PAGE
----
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E&W: Equal sharing principle does not apply to ex-spouse's earning capacity

Thursday, 12 April, 2018

A woman who won a GBP9.7 million divorce order along with an annual maintenance award of GBP175,000 has lost her appeal for the sums to be increased. At the same time, the England and Wales Court of Appeal has ordered her maintenance, originally set to last indefinitely, to end in three years' time.

The original financial remedy order was granted to Kim Waggott in September 2016, by Recorder Tidbury in the England and Wales Family Court. The Waggotts' marital assets were assessed at GBP16.2 million and allocated by Tidbury on the equal sharing principle, though Mrs Waggott's award was augmented because she had not yet bought a new home, and she also received an extra GBP1.4 million of deferred remuneration received by William Waggott after the separation. Unusually, there were no significant non-matrimonial assets, the couple having earned all their assets through highly-paid employment.

Kim Waggott was dissatisfied with this award and went to the Court of Appeal, arguing that her ex-husband's earning capacity and post-separation earnings were marital property, to which she was entitled a half-share under the equal sharing principle. She asserted that Mr Waggott's earning capacity was 'the product of marital endeavour', having been 'built up' during the marriage. She also argued that she should not have to use any of the assets allocated to her in order to cover her income needs.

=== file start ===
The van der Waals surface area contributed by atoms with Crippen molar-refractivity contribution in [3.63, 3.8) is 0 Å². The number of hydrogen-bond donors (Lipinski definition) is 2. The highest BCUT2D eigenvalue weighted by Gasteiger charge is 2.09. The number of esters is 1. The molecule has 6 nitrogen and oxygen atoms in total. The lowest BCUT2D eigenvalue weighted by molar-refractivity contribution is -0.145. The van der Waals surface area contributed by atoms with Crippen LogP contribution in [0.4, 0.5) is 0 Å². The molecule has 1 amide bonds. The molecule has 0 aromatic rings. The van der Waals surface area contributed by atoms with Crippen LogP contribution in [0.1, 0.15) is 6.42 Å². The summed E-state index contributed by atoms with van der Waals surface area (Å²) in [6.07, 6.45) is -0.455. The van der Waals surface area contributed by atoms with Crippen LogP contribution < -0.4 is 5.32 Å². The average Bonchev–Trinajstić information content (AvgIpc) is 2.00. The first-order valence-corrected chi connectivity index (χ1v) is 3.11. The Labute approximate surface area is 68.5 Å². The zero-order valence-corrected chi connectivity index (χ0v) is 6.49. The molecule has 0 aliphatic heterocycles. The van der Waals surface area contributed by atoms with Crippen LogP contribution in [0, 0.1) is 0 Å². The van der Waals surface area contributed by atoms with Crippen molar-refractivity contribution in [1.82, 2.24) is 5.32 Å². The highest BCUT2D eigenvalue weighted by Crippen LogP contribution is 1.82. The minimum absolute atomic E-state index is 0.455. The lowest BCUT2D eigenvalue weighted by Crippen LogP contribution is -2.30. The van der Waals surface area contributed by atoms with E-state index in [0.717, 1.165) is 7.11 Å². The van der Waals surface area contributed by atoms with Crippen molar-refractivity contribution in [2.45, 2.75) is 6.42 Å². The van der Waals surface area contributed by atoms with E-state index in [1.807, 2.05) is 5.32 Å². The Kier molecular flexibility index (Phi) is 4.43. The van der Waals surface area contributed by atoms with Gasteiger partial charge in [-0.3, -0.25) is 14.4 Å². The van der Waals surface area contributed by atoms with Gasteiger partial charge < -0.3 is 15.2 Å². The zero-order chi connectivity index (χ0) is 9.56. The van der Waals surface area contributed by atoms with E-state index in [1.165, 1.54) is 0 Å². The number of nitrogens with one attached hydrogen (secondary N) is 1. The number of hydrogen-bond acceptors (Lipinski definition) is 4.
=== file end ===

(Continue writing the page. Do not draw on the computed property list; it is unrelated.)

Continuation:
As against this, Mr Waggott argued that an earning capacity is not an asset to which the sharing principle applies; and that the amount received by the wife in her settlement must give her sufficient resources for the court 'to be able fairly to effect a clean break', as the legislation recommends. The extension of the sharing principle would, he said, contravene the clean break principle, and introduce complexity and confusion into the determination of financial claims.

The original judge was, he said, clearly wrong to make a joint lives maintenance order and was also wrong not to determine that the wife could adjust without undue hardship to the termination of maintenance. He cross-appealed to have Mrs Waggott's lifetime maintenance limited to a five-year term, ending in February 2021.

The Court of Appeal has now found against Mrs Waggott on both counts, refusing to increase her capital sum.

'Any extension of the sharing principle to post-separation earnings would fundamentally undermine the court's ability to effect a clean break', said the Court, which also rejected Mrs Waggott's argument that her capital should be preserved and should not be used in any way to meet her income needs.:'This again would conflict with the clean break principle to such a significant extent as to undermine the statutory steer.'

The Court allowed the husband's appeal and imposed a term order on the maintenance award, expiring on 1 March 2021, with a s.28(1A) bar (Waggott v Waggott, 2018 EWCA Civ 727).